Elizabeth Chadwick's first attempt at story telling was at the age of three when she was inspired to make up a tale around some fairies pictured on her handkerchief. She progressed from there to Champion the Wonderhorse and Lone Ranger fan fiction, before deciding as a teen, having fallen helplessly in love with a knight in a TV programme, that she wanted to write historical fiction for a living. While serving her apprenticeship she worked at shelf filling in supermarkets and also did a stint as a corsetry fitter in a department store. Eventually, while in the throes of bringing up two small children, she got the call from a literary agent and her novel The Wild Hunt, begun on holiday in a B&B in Bridlington, was bought at auction and went on to win a Betty Trask award, presented at Whitehall by HRH the Prince of Wales. Twenty-one years later, it is still in print, together with Elizabeth's other 19 novels. Her forthcoming paperback (August), To Defy A King, recently won the Romantic Novelists' Association prize for Historical Fiction. Her latest novel, Lady of the English, is published on 2 June in hardback. Below Elizabeth discusses Terry Pratchett's Mort.
Elizabeth Chadwick on Mort by Terry Pratchett
I became a fan of Sir Terry Pratchett over 20 years ago when I read Guards! Guards! At the time I had been on a Fantasy jag and had recently been reading novels by Anne McCaffrey, J.R.R.Tolkien, Terry Brooks and L.Sprague de Camp, among others. Pratchett appealed to me because he was writing fantasy that poked fun at fantasy, and at historical and mythological subjects but in an affectionate way, while at the same time telling a darned good entertaining and imaginative story.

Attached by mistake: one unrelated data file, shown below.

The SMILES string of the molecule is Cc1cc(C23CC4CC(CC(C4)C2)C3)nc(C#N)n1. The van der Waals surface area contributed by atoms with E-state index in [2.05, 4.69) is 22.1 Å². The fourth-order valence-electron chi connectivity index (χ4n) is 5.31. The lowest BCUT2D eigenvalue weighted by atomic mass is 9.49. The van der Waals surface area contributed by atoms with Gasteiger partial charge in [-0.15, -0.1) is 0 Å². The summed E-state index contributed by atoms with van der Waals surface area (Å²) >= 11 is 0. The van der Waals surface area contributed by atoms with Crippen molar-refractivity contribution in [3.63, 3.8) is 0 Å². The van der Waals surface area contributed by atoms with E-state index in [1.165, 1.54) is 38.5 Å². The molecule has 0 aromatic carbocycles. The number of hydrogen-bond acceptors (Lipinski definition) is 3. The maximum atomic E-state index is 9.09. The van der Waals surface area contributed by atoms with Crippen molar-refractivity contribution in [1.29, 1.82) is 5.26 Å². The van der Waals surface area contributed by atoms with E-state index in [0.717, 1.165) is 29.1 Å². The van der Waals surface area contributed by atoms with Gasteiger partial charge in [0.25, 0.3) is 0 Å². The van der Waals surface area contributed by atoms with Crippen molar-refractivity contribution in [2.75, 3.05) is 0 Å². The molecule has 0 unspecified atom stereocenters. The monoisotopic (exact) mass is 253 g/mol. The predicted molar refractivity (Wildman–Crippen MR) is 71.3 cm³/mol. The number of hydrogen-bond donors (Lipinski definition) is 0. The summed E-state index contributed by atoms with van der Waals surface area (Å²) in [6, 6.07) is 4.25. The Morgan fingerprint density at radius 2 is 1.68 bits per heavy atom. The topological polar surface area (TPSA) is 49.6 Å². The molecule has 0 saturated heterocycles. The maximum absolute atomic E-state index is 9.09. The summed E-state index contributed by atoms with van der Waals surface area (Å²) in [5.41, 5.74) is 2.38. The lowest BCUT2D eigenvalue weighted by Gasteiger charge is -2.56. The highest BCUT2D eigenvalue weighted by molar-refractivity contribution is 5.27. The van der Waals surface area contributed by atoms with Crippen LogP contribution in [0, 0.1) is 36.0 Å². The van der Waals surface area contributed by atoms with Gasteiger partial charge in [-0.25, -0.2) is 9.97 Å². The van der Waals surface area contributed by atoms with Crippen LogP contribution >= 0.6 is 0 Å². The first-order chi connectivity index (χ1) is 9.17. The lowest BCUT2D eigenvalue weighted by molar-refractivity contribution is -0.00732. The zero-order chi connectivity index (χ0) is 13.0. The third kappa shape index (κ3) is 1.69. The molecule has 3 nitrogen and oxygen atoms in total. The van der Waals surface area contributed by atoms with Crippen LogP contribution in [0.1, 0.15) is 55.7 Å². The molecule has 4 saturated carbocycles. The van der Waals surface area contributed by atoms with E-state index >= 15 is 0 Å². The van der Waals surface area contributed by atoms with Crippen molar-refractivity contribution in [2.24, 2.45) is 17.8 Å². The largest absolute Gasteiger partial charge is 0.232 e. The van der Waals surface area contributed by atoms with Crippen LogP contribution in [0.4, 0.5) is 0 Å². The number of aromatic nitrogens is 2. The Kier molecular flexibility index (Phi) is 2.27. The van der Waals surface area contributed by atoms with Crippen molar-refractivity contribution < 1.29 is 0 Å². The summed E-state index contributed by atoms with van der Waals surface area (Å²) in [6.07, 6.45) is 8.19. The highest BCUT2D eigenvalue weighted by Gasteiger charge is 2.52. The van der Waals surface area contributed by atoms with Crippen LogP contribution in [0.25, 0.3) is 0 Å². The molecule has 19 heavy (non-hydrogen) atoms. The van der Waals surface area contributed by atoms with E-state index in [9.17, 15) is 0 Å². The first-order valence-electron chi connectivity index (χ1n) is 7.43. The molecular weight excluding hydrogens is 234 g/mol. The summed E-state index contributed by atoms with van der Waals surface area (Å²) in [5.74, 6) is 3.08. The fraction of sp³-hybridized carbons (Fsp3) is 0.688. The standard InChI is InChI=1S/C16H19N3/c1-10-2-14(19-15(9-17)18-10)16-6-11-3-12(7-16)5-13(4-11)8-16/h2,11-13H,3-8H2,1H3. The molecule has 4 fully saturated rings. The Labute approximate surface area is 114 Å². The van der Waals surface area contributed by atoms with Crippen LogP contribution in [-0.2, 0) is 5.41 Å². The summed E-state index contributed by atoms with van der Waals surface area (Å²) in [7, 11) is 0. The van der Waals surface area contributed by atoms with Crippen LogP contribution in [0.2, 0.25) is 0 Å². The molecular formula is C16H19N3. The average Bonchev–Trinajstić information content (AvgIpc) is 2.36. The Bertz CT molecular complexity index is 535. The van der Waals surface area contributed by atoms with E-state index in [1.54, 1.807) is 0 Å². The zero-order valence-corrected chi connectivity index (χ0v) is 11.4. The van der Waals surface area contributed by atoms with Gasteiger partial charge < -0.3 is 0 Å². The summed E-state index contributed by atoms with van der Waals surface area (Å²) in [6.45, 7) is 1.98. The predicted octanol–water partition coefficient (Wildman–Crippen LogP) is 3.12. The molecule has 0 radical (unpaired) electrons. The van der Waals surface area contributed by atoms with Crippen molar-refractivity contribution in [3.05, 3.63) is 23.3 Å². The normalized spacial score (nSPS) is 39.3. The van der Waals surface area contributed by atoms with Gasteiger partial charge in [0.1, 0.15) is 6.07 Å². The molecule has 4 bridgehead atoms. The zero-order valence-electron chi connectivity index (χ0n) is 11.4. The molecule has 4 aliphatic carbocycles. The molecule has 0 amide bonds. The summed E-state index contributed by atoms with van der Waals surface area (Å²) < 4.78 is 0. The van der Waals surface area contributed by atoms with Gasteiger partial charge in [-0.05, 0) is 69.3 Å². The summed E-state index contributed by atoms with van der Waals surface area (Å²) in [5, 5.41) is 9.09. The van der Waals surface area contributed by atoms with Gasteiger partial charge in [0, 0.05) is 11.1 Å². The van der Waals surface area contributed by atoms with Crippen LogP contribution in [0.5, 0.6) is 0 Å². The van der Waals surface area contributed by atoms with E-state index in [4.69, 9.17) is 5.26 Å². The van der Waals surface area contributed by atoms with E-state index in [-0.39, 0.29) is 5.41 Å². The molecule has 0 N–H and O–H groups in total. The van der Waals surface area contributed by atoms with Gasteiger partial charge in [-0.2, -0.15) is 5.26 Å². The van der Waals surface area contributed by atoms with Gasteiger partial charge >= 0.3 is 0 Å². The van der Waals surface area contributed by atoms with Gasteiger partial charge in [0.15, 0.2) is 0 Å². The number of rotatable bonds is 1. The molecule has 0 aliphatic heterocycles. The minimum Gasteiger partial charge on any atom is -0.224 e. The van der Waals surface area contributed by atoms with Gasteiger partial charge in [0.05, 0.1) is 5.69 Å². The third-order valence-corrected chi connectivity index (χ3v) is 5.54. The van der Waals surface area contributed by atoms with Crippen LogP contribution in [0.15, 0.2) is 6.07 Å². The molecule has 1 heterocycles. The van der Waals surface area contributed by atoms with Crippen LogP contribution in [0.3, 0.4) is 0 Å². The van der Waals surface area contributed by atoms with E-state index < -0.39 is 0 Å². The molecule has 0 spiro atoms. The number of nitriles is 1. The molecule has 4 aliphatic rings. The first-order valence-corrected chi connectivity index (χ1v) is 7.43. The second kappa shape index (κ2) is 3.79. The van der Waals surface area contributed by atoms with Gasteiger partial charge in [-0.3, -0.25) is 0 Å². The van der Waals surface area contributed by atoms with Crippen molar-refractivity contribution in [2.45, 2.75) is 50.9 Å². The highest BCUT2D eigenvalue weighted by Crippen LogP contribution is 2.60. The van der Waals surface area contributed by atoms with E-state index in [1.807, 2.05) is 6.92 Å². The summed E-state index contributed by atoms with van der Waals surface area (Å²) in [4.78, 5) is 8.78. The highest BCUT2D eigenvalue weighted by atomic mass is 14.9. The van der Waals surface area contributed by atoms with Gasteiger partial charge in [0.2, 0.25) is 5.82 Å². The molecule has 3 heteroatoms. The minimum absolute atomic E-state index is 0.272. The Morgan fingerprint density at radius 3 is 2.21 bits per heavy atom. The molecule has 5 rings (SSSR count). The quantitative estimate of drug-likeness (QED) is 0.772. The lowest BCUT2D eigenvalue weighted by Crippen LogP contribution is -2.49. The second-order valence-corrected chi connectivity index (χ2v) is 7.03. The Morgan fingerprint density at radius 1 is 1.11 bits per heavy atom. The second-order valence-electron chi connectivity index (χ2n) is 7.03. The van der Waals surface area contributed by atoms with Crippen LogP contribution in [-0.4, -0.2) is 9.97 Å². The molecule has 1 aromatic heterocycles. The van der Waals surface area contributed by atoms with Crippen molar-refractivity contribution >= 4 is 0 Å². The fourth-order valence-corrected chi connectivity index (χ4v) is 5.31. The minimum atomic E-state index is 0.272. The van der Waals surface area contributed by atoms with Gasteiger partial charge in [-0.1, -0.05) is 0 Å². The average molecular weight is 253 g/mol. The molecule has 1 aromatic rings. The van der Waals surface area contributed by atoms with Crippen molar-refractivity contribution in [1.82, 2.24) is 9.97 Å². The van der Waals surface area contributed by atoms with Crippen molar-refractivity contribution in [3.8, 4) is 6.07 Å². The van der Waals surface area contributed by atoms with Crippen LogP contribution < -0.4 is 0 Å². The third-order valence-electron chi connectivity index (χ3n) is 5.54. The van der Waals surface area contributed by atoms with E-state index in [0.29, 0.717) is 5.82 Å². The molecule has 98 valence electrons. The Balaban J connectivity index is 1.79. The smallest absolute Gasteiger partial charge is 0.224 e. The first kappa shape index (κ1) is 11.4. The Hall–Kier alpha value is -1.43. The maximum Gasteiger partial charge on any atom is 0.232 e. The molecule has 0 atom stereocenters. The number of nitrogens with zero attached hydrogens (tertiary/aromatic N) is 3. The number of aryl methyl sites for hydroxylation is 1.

I carried on reading Pratchett in sporadic bursts while bringing up a family and continuing to mature. It wasn't until I was a little older and wiser that I began to understand and really appreciate the true genius of the man. It wasn't just well told comedic fantasy he was writing, but sharp, satirical social commentary. People who have never read Pratchett often dismiss him as a novelist for geeks. They don't get him and I think this is such a pity. This was certainly the view of my local subscription library who until the BBC's Big Read debate didn't have a single Pratchett on their bookshelves – which I considered criminal. However, when four of Pratchett's novels made a showing in the top 100, they did begin adding him to their collection, and I notice the books are frequently borrowed.
Not everything that Sir Terry Pratchett has written is wonderful, but the books that do shine will make you laugh out loud, nod with recognition, and sometimes cry, such is the man's skill with words. His novel Mort does all this for me, and came in at number 65 in the 100 best books in The Big Read.
The surface narrative concerns the character of Mort, a farmer's son who, sadly, is not cut out to be part of the family business. He had 'about the same talent for horticulture that you would find in a dead starfish'. And a body that 'appeared to have been built out of knees'. Realizing that he's never going to make the grade as a farmer, his father takes him to the local hiring fair where Death arrives on the stroke of midnight and takes on Mort as his apprentice.